Animal Horror / Animal Gothic Film: CFP Thumbnail

Animal Horror / Animal Gothic Film: CFP

Posted by Dale Townshend on November 14, 2013 in News tagged with

Animal Horror/Animal Gothic Film We invite proposals for the first book-length collection that explores the confrontation between the human and the animal in horror, gothic and survival film. From Hitchcock’s The Birds (1963) via The Edge (1997) to Piranha 3D (2010), animal horror has charted the transformation of the domestic to the monstrous and uncanny, told stories of invasion and counter-invasion, collapsed and erected sexual and racial borders and explored the increasingly fraught relationship between human culture, human society and nature/Nature. We are interested in contributio

Dare You? new anthology challenges notions of children’s gothic [Review] Thumbnail

Dare You? new anthology challenges notions of children’s gothic [Review]

Posted by Chloe Buckley on November 12, 2013 in News, Reviews tagged with , , , , , ,

Dare You: A Gothic Anthology by gifted young writers Edited by Charlotte Cubitt Publisher: RPA Young Publishers (Aug 2013) ISBN-10:0957698100 ISBN-13:978-0957698109 Review by Chloe Buckley Since its inception, gothic fiction has been at the heart of a debate about what is and isn’t appropriate reading material for the young. Even the earliest gothic novels were subject to plenty of criticism for exposing impressionable readers to the worst kind of vices and excess. In recent years, some of the terms in this debate have changed, but, as Dr. Catherine Spooner recently pointed

CFP: Guillermo del Toro Thumbnail

CFP: Guillermo del Toro

Posted by Dale Townshend on November 11, 2013 in News tagged with ,

Guillermo del Toro is one of the most interesting people currently involved in genre in its various expressions. He is an artist who embodies his art that comes as a result of his creative passions and deep reflection. One of the elements that make him so interesting is critical reflection on various elements that contribute to his approach at bringing genre to life. This includes his interests in monsters, myth, archetype, metaphor, Carl Jung, the paranormal, and even religion in the form of reactions against his Catholic upbringing. This volume will explore these and other facets that info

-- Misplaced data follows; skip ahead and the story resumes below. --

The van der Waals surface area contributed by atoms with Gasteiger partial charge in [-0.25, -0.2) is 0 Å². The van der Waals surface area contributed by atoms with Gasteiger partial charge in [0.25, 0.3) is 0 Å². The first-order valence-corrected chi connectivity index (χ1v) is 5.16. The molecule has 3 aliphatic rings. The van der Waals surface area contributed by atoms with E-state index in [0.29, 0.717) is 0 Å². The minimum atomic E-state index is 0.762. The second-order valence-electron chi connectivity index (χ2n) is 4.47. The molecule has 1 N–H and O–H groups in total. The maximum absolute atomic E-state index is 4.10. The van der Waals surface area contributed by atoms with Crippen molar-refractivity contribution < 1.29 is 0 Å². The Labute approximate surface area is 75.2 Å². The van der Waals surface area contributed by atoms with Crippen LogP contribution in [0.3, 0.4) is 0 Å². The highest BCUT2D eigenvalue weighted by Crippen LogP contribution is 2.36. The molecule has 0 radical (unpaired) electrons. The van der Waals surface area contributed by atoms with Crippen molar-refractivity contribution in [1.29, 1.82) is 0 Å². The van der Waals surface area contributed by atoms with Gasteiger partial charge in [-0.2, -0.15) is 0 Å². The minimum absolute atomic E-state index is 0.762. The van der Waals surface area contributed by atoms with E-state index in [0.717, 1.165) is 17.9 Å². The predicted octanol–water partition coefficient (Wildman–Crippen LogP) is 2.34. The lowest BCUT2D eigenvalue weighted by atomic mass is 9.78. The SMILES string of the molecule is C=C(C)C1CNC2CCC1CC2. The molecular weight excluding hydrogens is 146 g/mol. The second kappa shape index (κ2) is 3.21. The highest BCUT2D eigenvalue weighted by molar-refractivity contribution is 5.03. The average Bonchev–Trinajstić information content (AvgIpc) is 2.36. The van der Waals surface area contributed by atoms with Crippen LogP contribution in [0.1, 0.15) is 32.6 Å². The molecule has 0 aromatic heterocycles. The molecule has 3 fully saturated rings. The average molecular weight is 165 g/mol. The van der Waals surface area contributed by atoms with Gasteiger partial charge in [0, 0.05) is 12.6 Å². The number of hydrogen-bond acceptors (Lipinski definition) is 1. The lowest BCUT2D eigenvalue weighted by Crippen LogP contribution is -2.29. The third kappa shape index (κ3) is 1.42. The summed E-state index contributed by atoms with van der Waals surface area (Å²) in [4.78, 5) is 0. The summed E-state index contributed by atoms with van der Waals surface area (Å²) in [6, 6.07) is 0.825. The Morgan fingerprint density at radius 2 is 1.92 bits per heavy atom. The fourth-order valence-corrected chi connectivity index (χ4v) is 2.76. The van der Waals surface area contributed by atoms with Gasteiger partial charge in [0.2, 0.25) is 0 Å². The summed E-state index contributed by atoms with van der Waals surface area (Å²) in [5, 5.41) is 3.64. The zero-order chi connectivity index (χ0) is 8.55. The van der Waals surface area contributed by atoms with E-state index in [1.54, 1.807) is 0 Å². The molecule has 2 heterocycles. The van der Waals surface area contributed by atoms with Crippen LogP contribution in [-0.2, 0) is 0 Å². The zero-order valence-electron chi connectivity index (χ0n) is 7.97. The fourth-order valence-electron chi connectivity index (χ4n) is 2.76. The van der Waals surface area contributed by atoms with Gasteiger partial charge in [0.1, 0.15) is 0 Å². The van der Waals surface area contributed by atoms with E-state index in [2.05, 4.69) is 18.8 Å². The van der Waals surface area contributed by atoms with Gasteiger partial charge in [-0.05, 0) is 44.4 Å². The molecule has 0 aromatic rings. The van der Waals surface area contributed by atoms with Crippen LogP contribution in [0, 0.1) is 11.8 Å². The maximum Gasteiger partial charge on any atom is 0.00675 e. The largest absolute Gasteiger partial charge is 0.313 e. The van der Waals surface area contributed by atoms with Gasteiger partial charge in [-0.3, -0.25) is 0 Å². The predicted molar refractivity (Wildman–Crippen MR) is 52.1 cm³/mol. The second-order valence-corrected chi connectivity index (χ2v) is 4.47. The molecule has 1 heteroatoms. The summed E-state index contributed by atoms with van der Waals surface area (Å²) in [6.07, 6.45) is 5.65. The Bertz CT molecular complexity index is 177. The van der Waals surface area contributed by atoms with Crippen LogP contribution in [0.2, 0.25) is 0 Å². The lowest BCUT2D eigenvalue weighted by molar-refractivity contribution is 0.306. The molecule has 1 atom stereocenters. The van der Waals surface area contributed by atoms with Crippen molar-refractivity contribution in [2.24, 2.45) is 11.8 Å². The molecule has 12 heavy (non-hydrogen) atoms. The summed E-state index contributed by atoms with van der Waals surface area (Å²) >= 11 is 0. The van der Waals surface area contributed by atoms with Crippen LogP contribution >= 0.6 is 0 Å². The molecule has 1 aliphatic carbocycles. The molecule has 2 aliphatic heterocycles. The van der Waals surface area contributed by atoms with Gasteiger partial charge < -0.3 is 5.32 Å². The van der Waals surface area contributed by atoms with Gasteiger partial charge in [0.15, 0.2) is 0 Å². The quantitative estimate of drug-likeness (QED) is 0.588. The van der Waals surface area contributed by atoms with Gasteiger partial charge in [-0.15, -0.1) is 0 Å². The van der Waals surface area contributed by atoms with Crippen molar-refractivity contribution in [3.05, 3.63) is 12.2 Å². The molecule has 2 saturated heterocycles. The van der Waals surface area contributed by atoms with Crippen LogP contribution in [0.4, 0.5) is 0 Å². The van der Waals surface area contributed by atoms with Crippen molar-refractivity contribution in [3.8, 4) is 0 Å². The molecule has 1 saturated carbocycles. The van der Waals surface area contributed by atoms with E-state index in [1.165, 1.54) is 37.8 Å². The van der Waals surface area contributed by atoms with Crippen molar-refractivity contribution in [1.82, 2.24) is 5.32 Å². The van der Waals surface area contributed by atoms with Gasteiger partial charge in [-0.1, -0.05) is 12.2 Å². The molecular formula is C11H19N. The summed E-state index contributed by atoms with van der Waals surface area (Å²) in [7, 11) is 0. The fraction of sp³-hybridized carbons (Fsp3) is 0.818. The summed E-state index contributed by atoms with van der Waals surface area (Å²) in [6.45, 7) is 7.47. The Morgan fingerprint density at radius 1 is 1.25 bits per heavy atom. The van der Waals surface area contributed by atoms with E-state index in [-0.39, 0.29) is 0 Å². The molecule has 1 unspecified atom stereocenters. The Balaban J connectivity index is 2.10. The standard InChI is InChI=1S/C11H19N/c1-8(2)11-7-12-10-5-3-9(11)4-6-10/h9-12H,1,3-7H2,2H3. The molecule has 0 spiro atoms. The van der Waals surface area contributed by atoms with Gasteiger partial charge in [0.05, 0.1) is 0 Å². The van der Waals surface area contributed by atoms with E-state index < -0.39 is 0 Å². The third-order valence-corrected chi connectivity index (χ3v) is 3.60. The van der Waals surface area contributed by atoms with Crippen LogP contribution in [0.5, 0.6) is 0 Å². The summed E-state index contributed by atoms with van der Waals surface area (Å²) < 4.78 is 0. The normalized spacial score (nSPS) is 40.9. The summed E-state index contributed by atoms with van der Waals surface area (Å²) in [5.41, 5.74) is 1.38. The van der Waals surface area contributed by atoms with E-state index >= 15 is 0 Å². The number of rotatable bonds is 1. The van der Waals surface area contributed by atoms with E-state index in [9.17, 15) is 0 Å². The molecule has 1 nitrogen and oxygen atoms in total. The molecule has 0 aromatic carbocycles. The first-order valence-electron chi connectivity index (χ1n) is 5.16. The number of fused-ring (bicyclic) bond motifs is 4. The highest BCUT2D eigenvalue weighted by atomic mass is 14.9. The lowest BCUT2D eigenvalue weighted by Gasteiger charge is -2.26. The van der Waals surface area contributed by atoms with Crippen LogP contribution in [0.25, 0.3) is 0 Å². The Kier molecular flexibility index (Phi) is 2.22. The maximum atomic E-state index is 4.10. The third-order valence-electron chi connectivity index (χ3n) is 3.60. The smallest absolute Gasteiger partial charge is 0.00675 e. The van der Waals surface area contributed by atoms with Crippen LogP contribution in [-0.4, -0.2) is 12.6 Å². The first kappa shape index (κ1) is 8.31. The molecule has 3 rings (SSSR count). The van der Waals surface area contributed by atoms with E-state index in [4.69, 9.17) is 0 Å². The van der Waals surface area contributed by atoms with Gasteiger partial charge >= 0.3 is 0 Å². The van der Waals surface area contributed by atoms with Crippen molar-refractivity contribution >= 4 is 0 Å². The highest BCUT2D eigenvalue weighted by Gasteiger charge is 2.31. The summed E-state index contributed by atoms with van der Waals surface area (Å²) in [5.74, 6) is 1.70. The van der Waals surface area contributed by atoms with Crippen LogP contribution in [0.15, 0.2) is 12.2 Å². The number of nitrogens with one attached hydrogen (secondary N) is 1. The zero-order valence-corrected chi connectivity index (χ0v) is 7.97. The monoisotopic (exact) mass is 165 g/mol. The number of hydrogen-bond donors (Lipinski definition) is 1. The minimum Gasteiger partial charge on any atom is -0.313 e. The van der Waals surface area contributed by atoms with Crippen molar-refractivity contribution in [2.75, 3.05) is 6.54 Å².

Exotic Gothic 4 Winner of World Fantasy Award for Best Anthology Thumbnail

Exotic Gothic 4 Winner of World Fantasy Award for Best Anthology

Posted by Dale Townshend on November 10, 2013 in Uncategorized tagged with

On 3 November 2013, PS Publishing’s Postscripts #28/29: Exotic Gothic 4 won this year’s World Fantasy Award for Best Anthology. The Gothic Imagination asked the anthology’s editor of new fiction, University of Stirling research postgraduate Danel Olson, how he chose the stories that went in. DO: Selection for this volume of twenty-five original neo-Gothic stories rested on five factors. First, I wanted to feature more voices that had never appeared in the series before, along with new countries as settings. Beyond that, I wanted more women to enter the series, because study af

Impossible Spaces, Impossible Authors Thumbnail

Impossible Spaces, Impossible Authors

Posted by jessicageorge on October 30, 2013 in Guest Blog, Jessica George tagged with ,

For my last Impossible Spaces blog tour post this month, I’m going to go back to something Tracy Fahey touched on in one of her Gothic Intersections posts: the idea of dissolving boundaries between selves, and particularly authorial selves.